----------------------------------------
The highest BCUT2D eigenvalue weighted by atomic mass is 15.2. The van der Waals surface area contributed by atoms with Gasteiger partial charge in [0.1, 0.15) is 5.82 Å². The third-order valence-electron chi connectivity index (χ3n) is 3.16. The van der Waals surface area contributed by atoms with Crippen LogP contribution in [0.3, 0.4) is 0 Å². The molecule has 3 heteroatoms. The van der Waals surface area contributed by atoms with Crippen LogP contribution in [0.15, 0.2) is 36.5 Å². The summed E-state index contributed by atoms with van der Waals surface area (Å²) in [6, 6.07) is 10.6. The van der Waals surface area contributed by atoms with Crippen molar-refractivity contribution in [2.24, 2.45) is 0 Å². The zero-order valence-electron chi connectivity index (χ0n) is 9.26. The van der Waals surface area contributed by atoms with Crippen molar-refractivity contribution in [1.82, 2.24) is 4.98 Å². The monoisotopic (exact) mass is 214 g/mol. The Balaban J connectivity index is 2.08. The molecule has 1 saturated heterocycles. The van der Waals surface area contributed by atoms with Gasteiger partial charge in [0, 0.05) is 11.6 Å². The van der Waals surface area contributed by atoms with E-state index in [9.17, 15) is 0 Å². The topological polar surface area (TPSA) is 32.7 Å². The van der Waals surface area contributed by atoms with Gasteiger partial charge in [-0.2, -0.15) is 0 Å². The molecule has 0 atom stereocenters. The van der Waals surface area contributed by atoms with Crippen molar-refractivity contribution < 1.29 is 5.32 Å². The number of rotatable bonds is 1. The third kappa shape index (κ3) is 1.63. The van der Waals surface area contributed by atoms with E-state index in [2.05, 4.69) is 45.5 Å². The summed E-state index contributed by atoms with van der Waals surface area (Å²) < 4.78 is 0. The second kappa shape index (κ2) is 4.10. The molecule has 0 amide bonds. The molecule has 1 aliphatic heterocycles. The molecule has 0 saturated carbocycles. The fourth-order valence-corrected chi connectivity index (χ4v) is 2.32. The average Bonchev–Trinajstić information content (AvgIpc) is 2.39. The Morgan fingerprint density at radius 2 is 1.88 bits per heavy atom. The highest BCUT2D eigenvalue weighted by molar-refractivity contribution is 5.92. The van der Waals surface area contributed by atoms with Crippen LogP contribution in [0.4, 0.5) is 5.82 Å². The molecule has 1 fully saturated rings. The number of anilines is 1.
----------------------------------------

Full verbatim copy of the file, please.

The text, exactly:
The highest BCUT2D eigenvalue weighted by atomic mass is 15.2. The van der Waals surface area contributed by atoms with Gasteiger partial charge in [0.1, 0.15) is 5.82 Å². The third-order valence-electron chi connectivity index (χ3n) is 3.16. The van der Waals surface area contributed by atoms with Crippen LogP contribution in [0.3, 0.4) is 0 Å². The molecule has 3 heteroatoms. The van der Waals surface area contributed by atoms with Crippen LogP contribution in [0.15, 0.2) is 36.5 Å². The summed E-state index contributed by atoms with van der Waals surface area (Å²) in [6, 6.07) is 10.6. The van der Waals surface area contributed by atoms with Crippen molar-refractivity contribution in [2.24, 2.45) is 0 Å². The zero-order valence-electron chi connectivity index (χ0n) is 9.26. The van der Waals surface area contributed by atoms with Crippen molar-refractivity contribution in [1.82, 2.24) is 4.98 Å². The monoisotopic (exact) mass is 214 g/mol. The Balaban J connectivity index is 2.08. The molecule has 1 saturated heterocycles. The van der Waals surface area contributed by atoms with Gasteiger partial charge in [0, 0.05) is 11.6 Å². The van der Waals surface area contributed by atoms with E-state index in [9.17, 15) is 0 Å². The topological polar surface area (TPSA) is 32.7 Å². The van der Waals surface area contributed by atoms with Gasteiger partial charge in [-0.2, -0.15) is 0 Å². The molecule has 0 atom stereocenters. The van der Waals surface area contributed by atoms with Crippen molar-refractivity contribution < 1.29 is 5.32 Å². The number of rotatable bonds is 1. The third kappa shape index (κ3) is 1.63. The van der Waals surface area contributed by atoms with E-state index in [2.05, 4.69) is 45.5 Å². The summed E-state index contributed by atoms with van der Waals surface area (Å²) < 4.78 is 0. The second kappa shape index (κ2) is 4.10. The molecule has 0 amide bonds. The molecule has 1 aliphatic heterocycles. The molecule has 0 saturated carbocycles. The fourth-order valence-corrected chi connectivity index (χ4v) is 2.32. The average Bonchev–Trinajstić information content (AvgIpc) is 2.39. The Morgan fingerprint density at radius 2 is 1.88 bits per heavy atom. The highest BCUT2D eigenvalue weighted by molar-refractivity contribution is 5.92. The van der Waals surface area contributed by atoms with Crippen LogP contribution in [0.4, 0.5) is 5.82 Å². The molecule has 1 fully saturated rings. The number of anilines is 1.